Original Press Release
ANSI Accreditation Helps to Bolster American Workforce
Press release date: December 20, 2010
As part of its ongoing commitment to strengthen America's workforce, the American National Standards Institute (ANSI) was a sponsor of the U.S. Department of Education's (DoE) recent Sustainability Education Summit. The goal of the summit was to articulate action steps for education, business and industry, government, and the environmental community to promote the transition to a sustainable green economy.
In his keynote address during the September 20-21, 2010, event, Secretary of Education Arne Duncan announced efforts at DoE and other federal agencies, and within the private sector, to prepare the next generation of workers for the challenges and opportunities taking shape as sustainability becomes a focus of the employment future.
"This announcement is the latest example of our work to support reform across states, districts, and neighborhoods across America. We call it the 'Quiet Revolution,'" Secretary Duncan said. "Work is taking hold in corporations, in other agencies of the federal government, as well as colleges, universities, and schools across the country."
In its ongoing to commitment to fostering a more robust and qualified American workforce that responds to key national needs and priorities, ANSI is actively engaged in accreditation activities that enhance the credentialing of personnel and support secondary and post-secondary career pathways.
Certificate Accreditation Program (ANSI-CAP) Thousands of certificates are issued to American workers each year in a broad range of disciplines. To help strengthen confidence and promote best practices for organizations offering education and training certificates, ANSI's Certificate Accreditation Program (ANSI-CAP) accredits organizations that issue education and training certificates to the U.S. workforce.
Through ANSI-CAP accreditation, organizations are able to demonstrate their commitment to the continual improvement of their certificate programs, which in turn helps to boost the confidence of consumers and employers who rely on education and training certificates nationwide.
Certificate programs are evaluated for potential accreditation against the American National Standard ASTM E2659, Standard Practice for Certificate Programs. By demonstrating compliance to this standard, accredited certificate programs in many disciplines further the development of a well-educated and qualified workforce, one of President Obama's chief goals. The accreditation program also provides quality benchmarks for the design of future certificate programs. With these benchmarks, workers and employers are better able to determine the value and meaning of training and educational certificates, helping to boost the overall quality of the American workforce.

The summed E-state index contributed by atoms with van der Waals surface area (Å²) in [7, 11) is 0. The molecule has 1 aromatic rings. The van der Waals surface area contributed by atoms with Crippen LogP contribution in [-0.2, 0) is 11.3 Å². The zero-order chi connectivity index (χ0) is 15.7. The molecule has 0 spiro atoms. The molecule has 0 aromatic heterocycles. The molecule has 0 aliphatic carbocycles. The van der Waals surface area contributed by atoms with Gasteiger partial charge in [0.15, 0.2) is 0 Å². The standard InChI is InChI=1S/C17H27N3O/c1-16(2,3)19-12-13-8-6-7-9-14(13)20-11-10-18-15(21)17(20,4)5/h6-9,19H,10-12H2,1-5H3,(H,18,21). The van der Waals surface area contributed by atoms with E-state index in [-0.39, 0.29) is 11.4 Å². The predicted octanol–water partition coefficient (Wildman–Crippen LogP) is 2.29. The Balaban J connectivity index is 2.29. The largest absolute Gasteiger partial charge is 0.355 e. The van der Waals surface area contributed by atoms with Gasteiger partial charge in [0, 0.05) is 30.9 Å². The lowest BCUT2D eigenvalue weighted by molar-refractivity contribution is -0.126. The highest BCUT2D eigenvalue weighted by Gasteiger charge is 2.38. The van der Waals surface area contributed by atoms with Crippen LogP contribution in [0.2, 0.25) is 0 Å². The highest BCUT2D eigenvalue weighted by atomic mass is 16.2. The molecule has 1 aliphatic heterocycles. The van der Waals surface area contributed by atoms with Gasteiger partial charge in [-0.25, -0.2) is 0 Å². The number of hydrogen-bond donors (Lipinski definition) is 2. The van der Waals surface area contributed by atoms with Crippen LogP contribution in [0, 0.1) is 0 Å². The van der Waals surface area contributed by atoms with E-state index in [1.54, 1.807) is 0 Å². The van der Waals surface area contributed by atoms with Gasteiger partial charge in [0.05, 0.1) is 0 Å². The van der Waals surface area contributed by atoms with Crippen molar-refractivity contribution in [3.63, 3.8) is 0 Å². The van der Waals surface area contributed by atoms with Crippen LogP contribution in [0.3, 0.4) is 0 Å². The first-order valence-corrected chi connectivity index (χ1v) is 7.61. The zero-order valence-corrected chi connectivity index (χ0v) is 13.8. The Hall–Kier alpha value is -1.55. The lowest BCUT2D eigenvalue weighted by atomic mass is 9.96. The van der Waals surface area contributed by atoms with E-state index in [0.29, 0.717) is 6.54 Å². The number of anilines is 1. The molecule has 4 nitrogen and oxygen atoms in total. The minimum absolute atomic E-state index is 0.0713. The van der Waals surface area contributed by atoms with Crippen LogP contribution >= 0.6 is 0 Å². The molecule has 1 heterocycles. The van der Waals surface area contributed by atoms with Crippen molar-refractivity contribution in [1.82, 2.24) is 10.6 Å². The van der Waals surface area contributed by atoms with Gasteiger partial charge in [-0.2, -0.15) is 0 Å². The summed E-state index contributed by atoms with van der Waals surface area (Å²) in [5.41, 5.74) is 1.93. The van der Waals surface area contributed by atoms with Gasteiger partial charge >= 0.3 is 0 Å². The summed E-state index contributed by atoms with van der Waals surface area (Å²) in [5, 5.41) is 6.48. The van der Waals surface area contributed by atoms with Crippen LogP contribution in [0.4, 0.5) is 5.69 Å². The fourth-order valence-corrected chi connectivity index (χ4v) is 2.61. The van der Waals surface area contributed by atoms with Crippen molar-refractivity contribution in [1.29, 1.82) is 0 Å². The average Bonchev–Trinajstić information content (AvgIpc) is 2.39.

Accreditation Program for Personnel Certification Bodies To date, over 5.2 million professionals hold certifications from organizations accredited under ANSI's personnel certification programs. From energy and engineering to healthcare and food safety, ANSI has accredited more than seventy personnel certification programs in a range of industry sectors.
The ANSI accreditation process is designed to increase the integrity, confidence, and mobility of certified professionals. Because the ANSI accreditation program is based on nationally and internally accepted standards, professionals who pursue an ANSI-accredited certification credential benefit from recognition across state and national jurisdictions. ANSI's accreditation program is based on the international standard ANSI/ISO/IEC 17024, Conformity assessment - General requirements for bodies operating certification of persons.
ANSI is the only personnel certification accreditation body in the U.S. to meet globally accepted practices for accreditation bodies. As such, a number of U.S. government agencies have looked to ANSI accreditation for verification of quality of certification programs and to help improve practices, including the U.S. Food and Drug Administration, the U.S. Department of Defense, and the Occupational Safety and Health Administration (OSHA).